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Editor’s Note: The following first appeared in the University of Iowa’s Hawk Talk Daily, an e-newsletter that offers a daily look at the Iowa Hawkeyes, delivered free each morning to thousands of fans of the Hawkeyes worldwide. To receive daily news from the Iowa Hawkeyes, sign up HERE.
By DARREN MILLER
IOWA CITY, Iowa — Max Cooper watched only one University of Iowa football game before signing with the Hawkeyes.
The game was the Big Ten Championship on Dec. 5, 2015, and Cooper was at Lucas Oil Stadium to support his cousin who walked on at Michigan State. Two things stuck with Cooper after the exciting contest: he loved Big Ten football and he loved the support he saw from Hawkeye fans.
“Since I was a little kid, it was always my dream to play in the Big Ten,” Cooper said. “Once the opportunity came, it was no decision.”
During his senior season at Catholic Memorial High School in Waukesha, Wisconsin, Cooper caught 50 passes for 1,024 yards and 17 touchdowns, including four receptions for 78 yards and a touchdown in the 2016 Division 3 championship victory over Notre Dame Academy.
Still, Cooper wasn’t receiving a lot of interest from Power 5 schools, so he verballed to Central Michigan, where his father played briefly as a backup quarterback.
“We thought he was a guy slipping through the cracks a little bit and thought he could help our roster,” Iowa head coach Kirk Ferentz said.
Iowa offered a scholarship in December and the 6-foot, 175-pound Cooper signed Feb. 2.
“Once Iowa came in, it was a dream come true,” Cooper said.
This season Cooper has played primarily on punt team; he joins Matt VandeBerg and Josh Jackson as punt returners.
“I enjoy going out there and returning punts,” Cooper said. “Hopefully I can get a chance to show my skills in the future.”
Ferentz liked the way Cooper performed within Catholic Memorial’s perennially-solid program.
“We were impressed with the way he played, his attitude, ball skills, and competitiveness,” Ferentz said.
The Cooper family always seemed on the go. Father Steve worked in the insurance business, so the family relocated to Georgia, Illinois, and Michigan before settling in Wisconsin.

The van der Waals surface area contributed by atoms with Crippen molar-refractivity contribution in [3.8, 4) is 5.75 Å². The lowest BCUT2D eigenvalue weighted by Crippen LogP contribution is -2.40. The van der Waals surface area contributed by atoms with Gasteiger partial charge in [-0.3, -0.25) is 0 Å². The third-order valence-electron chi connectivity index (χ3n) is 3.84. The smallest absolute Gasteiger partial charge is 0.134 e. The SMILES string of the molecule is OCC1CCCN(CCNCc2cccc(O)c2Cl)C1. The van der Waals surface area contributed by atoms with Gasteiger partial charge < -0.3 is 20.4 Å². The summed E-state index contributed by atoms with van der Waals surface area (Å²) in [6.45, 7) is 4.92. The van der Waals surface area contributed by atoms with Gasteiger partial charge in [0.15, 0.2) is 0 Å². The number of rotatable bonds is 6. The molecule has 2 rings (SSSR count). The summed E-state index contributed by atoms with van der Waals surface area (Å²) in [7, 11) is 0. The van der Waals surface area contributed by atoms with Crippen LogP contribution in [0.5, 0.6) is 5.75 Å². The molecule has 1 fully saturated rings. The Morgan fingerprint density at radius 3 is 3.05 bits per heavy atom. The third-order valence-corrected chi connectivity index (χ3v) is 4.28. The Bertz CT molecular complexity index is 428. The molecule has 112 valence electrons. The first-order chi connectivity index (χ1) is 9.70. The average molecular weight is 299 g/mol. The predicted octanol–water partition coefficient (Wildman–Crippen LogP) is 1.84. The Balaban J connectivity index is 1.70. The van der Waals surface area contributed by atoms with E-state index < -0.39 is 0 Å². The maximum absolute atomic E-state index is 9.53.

A multi-sport athlete, Cooper participated in basketball, football, lacrosse, and track. On the football field, he was known for making defenders miss, precise route-running, and catching balls in traffic.
Ferentz says with Cooper, not unlike other Hawkeyes like VandeBerg or C.J. Beathard, “his biggest challenge is maturing physically.”
“He’s not the biggest guy in the world, but he is productive,” Ferentz said.
Cooper called his transition to Iowa “smooth,” saying several upper classmen have lent a helpful hand as he begins to understand the lay of campus.
He also continues to be awestruck by the same steadfast fan support he noticed during the Big Ten Championship in Indianapolis.
“The fans were incredible when they were doing the I-O-W-A,” Cooper recalls. “It was the coolest thing I have ever seen. I got a different perspective on Iowa after going to that game, coming in not knowing anything about them.”
During his first eight games in college, Cooper has played in front of an average of 63,875 fans per game. The Hawkeyes take a record of 5-3 overall, 2-3 in the Big Ten into Saturday’s contest against No. 3 Ohio State (7-1, 5-0) inside Kinnick Stadium. Kickoff is set for 2:30 p.m. (CT).
Fans might see Cooper on offense, punt team, or returning punts. Or he might simply lend support on the sidelines. If he is needed, count on Cooper being ready to perform.
“Doing my role, whatever the coach wants me to do,” Cooper said. “I want to benefit the team and help us do the best we can.”